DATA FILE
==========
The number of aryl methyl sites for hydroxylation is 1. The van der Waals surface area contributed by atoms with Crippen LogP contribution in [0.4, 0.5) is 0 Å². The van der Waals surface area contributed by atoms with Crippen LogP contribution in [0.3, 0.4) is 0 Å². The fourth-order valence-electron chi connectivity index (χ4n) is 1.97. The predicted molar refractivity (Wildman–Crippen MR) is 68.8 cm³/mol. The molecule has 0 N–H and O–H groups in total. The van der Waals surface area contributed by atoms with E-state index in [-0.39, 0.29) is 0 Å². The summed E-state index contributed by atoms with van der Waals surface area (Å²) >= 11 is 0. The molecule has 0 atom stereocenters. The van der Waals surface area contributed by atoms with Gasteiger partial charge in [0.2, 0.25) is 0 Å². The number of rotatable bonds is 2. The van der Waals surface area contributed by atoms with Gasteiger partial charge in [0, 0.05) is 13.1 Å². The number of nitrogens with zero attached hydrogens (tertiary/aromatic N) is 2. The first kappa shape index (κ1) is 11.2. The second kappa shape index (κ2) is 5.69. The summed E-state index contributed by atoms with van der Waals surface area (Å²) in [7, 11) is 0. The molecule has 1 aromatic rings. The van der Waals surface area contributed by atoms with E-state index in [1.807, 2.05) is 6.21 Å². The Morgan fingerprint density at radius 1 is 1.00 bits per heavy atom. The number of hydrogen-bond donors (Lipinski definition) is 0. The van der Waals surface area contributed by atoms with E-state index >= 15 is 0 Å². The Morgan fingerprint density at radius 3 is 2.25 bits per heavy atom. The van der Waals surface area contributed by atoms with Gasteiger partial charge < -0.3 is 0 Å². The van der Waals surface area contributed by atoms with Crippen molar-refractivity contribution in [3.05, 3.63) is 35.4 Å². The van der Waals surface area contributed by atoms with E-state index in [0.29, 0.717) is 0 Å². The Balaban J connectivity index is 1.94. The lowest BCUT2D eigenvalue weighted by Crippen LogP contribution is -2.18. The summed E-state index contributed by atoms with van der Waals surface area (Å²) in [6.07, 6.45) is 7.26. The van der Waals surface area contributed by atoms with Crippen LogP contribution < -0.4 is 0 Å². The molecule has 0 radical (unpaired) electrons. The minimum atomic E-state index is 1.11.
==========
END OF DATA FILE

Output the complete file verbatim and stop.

The number of aryl methyl sites for hydroxylation is 1. The van der Waals surface area contributed by atoms with Crippen LogP contribution in [0.4, 0.5) is 0 Å². The van der Waals surface area contributed by atoms with Crippen LogP contribution in [0.3, 0.4) is 0 Å². The fourth-order valence-electron chi connectivity index (χ4n) is 1.97. The predicted molar refractivity (Wildman–Crippen MR) is 68.8 cm³/mol. The molecule has 0 N–H and O–H groups in total. The van der Waals surface area contributed by atoms with E-state index in [-0.39, 0.29) is 0 Å². The summed E-state index contributed by atoms with van der Waals surface area (Å²) >= 11 is 0. The molecule has 0 atom stereocenters. The van der Waals surface area contributed by atoms with Gasteiger partial charge in [0.2, 0.25) is 0 Å². The number of rotatable bonds is 2. The van der Waals surface area contributed by atoms with Gasteiger partial charge in [0, 0.05) is 13.1 Å². The number of nitrogens with zero attached hydrogens (tertiary/aromatic N) is 2. The first kappa shape index (κ1) is 11.2. The second kappa shape index (κ2) is 5.69. The summed E-state index contributed by atoms with van der Waals surface area (Å²) in [7, 11) is 0. The molecule has 1 aromatic rings. The van der Waals surface area contributed by atoms with E-state index in [1.807, 2.05) is 6.21 Å². The Morgan fingerprint density at radius 1 is 1.00 bits per heavy atom. The number of hydrogen-bond donors (Lipinski definition) is 0. The van der Waals surface area contributed by atoms with E-state index >= 15 is 0 Å². The Morgan fingerprint density at radius 3 is 2.25 bits per heavy atom. The van der Waals surface area contributed by atoms with Gasteiger partial charge < -0.3 is 0 Å². The van der Waals surface area contributed by atoms with Crippen molar-refractivity contribution in [3.05, 3.63) is 35.4 Å². The van der Waals surface area contributed by atoms with E-state index in [0.29, 0.717) is 0 Å². The Balaban J connectivity index is 1.94. The lowest BCUT2D eigenvalue weighted by Crippen LogP contribution is -2.18. The summed E-state index contributed by atoms with van der Waals surface area (Å²) in [6.07, 6.45) is 7.26. The van der Waals surface area contributed by atoms with Crippen LogP contribution < -0.4 is 0 Å². The molecule has 0 radical (unpaired) electrons. The minimum atomic E-state index is 1.11.